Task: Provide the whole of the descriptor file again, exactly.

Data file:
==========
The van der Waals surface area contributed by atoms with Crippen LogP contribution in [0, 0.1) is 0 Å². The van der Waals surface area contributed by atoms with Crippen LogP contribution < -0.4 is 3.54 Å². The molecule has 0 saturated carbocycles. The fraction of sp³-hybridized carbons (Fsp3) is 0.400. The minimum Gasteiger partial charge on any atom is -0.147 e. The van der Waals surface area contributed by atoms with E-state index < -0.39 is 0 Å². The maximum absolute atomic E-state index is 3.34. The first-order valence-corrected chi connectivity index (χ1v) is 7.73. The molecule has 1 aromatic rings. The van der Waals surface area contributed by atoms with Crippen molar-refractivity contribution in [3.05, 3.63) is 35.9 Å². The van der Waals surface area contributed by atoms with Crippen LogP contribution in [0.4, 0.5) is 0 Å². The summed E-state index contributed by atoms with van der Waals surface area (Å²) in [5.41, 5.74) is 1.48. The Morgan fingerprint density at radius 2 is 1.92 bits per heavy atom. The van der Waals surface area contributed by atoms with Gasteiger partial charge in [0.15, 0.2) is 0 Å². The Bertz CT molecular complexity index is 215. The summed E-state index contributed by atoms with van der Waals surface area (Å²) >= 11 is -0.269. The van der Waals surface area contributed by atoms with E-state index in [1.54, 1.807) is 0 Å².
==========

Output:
The van der Waals surface area contributed by atoms with Crippen LogP contribution in [0, 0.1) is 0 Å². The van der Waals surface area contributed by atoms with Crippen LogP contribution < -0.4 is 3.54 Å². The molecule has 0 saturated carbocycles. The fraction of sp³-hybridized carbons (Fsp3) is 0.400. The minimum Gasteiger partial charge on any atom is -0.147 e. The van der Waals surface area contributed by atoms with E-state index < -0.39 is 0 Å². The maximum absolute atomic E-state index is 3.34. The first-order valence-corrected chi connectivity index (χ1v) is 7.73. The molecule has 1 aromatic rings. The van der Waals surface area contributed by atoms with Crippen molar-refractivity contribution in [3.05, 3.63) is 35.9 Å². The van der Waals surface area contributed by atoms with Crippen LogP contribution in [0.4, 0.5) is 0 Å². The summed E-state index contributed by atoms with van der Waals surface area (Å²) in [5.41, 5.74) is 1.48. The Morgan fingerprint density at radius 2 is 1.92 bits per heavy atom. The van der Waals surface area contributed by atoms with Gasteiger partial charge in [0.15, 0.2) is 0 Å². The Bertz CT molecular complexity index is 215. The summed E-state index contributed by atoms with van der Waals surface area (Å²) >= 11 is -0.269. The van der Waals surface area contributed by atoms with E-state index in [1.54, 1.807) is 0 Å².